However, a group of entrepreneurial ink manufacturers are working together to surmount these obstacles. The Print Suppliers Group (PSG), a consortium of 14 regional ink manufacturers and distributors originally formed with an eye toward combining purchasing power, is now making inroads into some national accounts.
“Everybody complains about Wal-Mart, and that it will ruin small business, but every town has an Ace or True Value,” noted Bill Curtin, Press Color president and first president of PSG. “If we want to compete in the ink industry, we have to do something about it.”
With a combined $60 million in sales and a presence throughout the U.S. and Canada, PSG has the potential to be a force within the printing ink industry.
PSG’s formation in late 2001 was spurred by a group of K&E suppliers who wanted to share technical advances and improve their negotiating leverage. Their model was the Independent Carton Group (ICG), a consortium of 21 independent folding carton and litho-laminate packaging companies who combined their purchasing to gain leverage as well as ensure supply in case of a disaster at one of the member’s plants.
For the K+E suppliers, negotiating together with K+E and other suppliers meant getting a better price.
“We had seen the ICG, and Peter Reissig of Pertech said we should do the same,” said Dennis Curtin, PSG president and vice president of Press Color, Inc. “We started making national deals and saved some money, but we realized there was much more we could accomplish.”
“For us, it is a competitive advantage in purchasing, which puts us in a better position to compete for larger accounts,” added Doug Stanley, president of American Printing Ink.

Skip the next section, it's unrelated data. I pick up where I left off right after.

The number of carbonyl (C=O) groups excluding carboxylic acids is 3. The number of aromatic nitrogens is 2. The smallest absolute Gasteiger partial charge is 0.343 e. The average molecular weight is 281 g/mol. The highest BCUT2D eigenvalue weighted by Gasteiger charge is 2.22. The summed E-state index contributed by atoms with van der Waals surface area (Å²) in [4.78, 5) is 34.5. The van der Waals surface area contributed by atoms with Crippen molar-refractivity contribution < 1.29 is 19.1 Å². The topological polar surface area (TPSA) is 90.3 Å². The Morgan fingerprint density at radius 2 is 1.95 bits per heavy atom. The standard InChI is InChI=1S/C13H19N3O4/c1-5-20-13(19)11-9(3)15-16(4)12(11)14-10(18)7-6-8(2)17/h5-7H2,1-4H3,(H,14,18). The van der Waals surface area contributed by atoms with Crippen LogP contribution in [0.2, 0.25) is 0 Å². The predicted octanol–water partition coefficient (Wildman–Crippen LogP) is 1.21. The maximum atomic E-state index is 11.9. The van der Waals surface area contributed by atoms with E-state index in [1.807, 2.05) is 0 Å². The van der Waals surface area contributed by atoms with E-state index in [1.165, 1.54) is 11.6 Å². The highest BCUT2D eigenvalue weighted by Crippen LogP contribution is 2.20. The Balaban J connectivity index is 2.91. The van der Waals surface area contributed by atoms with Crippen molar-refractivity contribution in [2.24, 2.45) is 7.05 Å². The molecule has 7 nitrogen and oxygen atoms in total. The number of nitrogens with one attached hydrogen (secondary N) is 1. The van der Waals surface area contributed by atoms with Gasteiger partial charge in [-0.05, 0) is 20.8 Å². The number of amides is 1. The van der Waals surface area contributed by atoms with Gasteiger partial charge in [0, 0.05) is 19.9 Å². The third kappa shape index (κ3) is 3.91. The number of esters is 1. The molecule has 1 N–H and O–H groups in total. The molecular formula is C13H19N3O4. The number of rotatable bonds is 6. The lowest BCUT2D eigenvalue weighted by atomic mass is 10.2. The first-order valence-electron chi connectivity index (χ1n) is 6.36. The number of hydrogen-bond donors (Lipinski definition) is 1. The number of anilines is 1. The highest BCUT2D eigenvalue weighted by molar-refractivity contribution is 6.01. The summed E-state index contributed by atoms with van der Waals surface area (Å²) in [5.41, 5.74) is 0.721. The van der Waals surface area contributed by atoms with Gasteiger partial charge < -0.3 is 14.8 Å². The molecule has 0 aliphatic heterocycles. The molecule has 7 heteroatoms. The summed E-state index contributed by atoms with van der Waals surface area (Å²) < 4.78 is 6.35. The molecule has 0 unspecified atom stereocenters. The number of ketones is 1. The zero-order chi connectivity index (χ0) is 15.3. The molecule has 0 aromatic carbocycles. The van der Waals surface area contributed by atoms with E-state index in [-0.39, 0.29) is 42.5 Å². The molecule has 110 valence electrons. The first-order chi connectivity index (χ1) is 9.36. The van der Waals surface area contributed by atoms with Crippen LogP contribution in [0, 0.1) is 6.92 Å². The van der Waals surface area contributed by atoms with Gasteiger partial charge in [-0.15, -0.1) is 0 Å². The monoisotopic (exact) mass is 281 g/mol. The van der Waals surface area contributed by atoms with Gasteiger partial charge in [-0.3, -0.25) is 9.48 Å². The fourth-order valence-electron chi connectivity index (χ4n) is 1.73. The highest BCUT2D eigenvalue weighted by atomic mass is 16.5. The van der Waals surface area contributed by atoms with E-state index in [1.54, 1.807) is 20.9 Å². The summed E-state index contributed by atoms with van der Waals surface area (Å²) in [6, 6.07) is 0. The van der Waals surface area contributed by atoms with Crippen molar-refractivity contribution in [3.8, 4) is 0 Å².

The idea that a group of smaller ink companies could band together is an appealing one to these manufacturers. PSG allows these companies to have a more national presence, while still maintaining the local levels of service that customers seek.
“The big ink manufacturers service the large accounts well, while our bread and butter is the small- and medium-sized accounts,” Dennis Curtin said. “And some major ones too.”
The PSG has enjoyed success, with sales and membership on the rise.
“Our group is growing pretty well,” said Marlon Tusche, vice president of sales and marketing for Pertech Printing Inks. “Our new members are adding more buying power and knowledge, plus they are all good people.
“We’ve been doing really well,” said Jim Stanley, CEO of American Printing Ink. “The Print Suppliers Group gives us a lot of freedom. None of our companies are exactly the same.”
PSG has added four new members in the past six months, including Great Western Ink, a sheetfed ink specialist headquartered in Portland, OR and concentrated in the Pacific Northwest. For Keith Voigt, president of Great Western Ink and PSG’s secretary, the group’s potential was a major attraction for joining.
“When I looked into the group, I saw that it has large potential,” Mr. Voigt said. “There is potential as a purchasing consortium, as it has a combined $60 million in sales. There is also the potential for national sales as well as sharing knowledge. Our members want to go after national accounts, which is an intriguing idea.”
Shared technology is an additional benefit. By sharing technological advances, PSG members have developed new generations of environmentally preferred ink systems that allow printers to use less ink with sharper dot and quicker startup.
“It’s nice to have a group of ink companies sharing information,” said Jim Stanley. “It’s a vast library of knowledge.”
“Knowledge sharing incorporates much, including cost comparisons, applications sharing and troubleshooting guides,” Mr. Voigt added.
With its goal to drive growth based on technology and value, PSG offers the industry supplies and systems for flexo, sheetfed, digital and total print support.
“Our products cover the entire gamut of ink, blankets and fountain solutions,” Jim Stanley said. “With a complete product line, it gives us a lot more clout. There’s nothing we can’t supply.”